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  2. yogi_bear is offline
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    #2
    kudos to my friend instagram.com/abayshutterbug for taking the pics.
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  3. tt_beginner is offline
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    #3
    thanks for the review, how is it compared to the Yasaka W7

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    #4
    Thanks for the review.
    The caracteristics sounds similar to that of BT777 and SWAT. Those 2 are still significantly different in terms of flex, throw, spin and feel. And just slightly in speed.
    How would you rate it compared to those 2?

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    #5
    Quote Originally Posted by tt_beginner
    thanks for the review, how is it compared to the Yasaka W7
    Quite different as this is a 5 ply blade.

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    #6
    Quote Originally Posted by yogi_bear
    Quite different as this is a 5 ply blade.
    True, but even though both SWAT and BT777 are 7-plies, they have 5-ply caracteristics.
    SWAT is Very similar to Allround Evolution. The feel and how the blade bites the ball is almost exactly the same to me. SWAT is just a bit faster but more direct when not looping. When you loop it has the same springy behavior.
    The Blue Thunder blades doesn't behave like that, and they Feel different. They don't vibrate as much. The only difference between bt555 and bt777 to me is that BT777 is a bit faster, though both AE and SWAT are faster than BT555, but BT777 is faster than those. Also more stable than all of them. Not more direct on shorter swings compared to SWAT though. But for Some Reason BT777's is still closer to BT555 in feel and behavior imo.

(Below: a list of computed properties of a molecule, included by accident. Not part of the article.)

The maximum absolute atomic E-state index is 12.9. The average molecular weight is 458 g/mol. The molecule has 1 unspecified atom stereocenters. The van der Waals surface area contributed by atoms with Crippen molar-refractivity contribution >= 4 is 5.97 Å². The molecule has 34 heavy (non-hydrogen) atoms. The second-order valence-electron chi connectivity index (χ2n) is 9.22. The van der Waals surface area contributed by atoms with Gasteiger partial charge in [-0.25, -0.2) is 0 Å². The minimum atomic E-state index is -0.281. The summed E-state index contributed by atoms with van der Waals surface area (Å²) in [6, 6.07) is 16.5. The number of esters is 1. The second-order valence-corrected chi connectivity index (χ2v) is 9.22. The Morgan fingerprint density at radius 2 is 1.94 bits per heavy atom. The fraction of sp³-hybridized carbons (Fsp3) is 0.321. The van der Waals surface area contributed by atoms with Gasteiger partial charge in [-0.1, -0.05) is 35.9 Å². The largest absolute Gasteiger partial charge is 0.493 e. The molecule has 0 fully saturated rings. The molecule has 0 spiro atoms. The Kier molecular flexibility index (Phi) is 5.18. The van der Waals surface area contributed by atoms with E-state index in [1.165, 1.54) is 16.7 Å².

Edit: just realised that it wasn't an answer to my comment. Ups, sorry...

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    Last edited by nymose; 11-26-2020 at 09:36 PM.

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    #7
    Quote Originally Posted by yogi_bear
    Stiga Energy Wood V2
    Weight: 92 grams
    Thickness: 6.08mm
    Plies: 5 (limba-ayous)
    Speed: Off












    Well this is it, the Energy Wood WRB V2 as finally landed in my hands together with the Banda All Around blade after some time of waiting due to the pandemic. The Energy Blade WRB V2 is the updated version of the old Energy Wood WRB but it is nothing like the old version I tell you. The blade design and playing characteristics have changed a lot. I have used the older version about 15 years ago. I borrowed one from a friend of mine and it was a very slow blade that I could say it was in the level of Stiga Offensive Classic’s speed. The newer one has a thicker ayous core. It still has the Limba outer plies. I am not sure about the thickness of the older version of Energy WRB but I had one measured at 5.9mm before. Since this is a WRB blade, the handle is hollow. The weight goes towards near the tip of the blade head. The quality is much higher compared to the older version and there is an obvious sealing applied on the blade surface. I have changed the rubbers on each side about 3 times and have not had any wood splintering of the top plies nor delaminations observed. Instead of the plastic lens for the logo in the handle, they replaced it with the newer metal tag.

    For the test I used the DNA Pro H max both sides and also used RITC Battle 2 in order to check the compatibility with Chinese or tacky rubbers. The Energy V2 is indeed on the heavier side. I have weighed this on an analog weighing scale it was 95 grams but when I weighed it in a digital weighing scale it weighs 92 grams. This will also affect the speed of the blade test since the blade is a bit heavy and more solid than the usual perceived weight and stiffness of other 5 ply blades. Blades like the Offensive Classic and Offensive Classic CR are lighter. When I was bouncing the blade, it felt almost as stiff as a regular Clipper wood. The Energy WRB V2 felt stiffer than other 5 ply all-wood blades like SPW and has a more solid feel. When I tested the Energy WRB V2 especially with drives, smashes and loop drives, I would say the speed is above the Azalea Off, Celero or Offensive Classic CR blades. It is near to that of the Stiga Infinity blade or even faster but much slower than Ebenholz V or Rosewood V. Once again, I am taking into consideration the weight of the blade. Had this been an 85 gram blade, I would probably say this is at Off- category. At the 92 gram weight, it is between off- and off speed levels. Usually, 5 ply all wood blades are at best near the table distance but the Energy WRB V2 seem powerful even at middle distance from the table with a tacky rubber. The Azalea Off has a diminished speed at middle distance even the SPW blade I can feel the reduction of power and speed.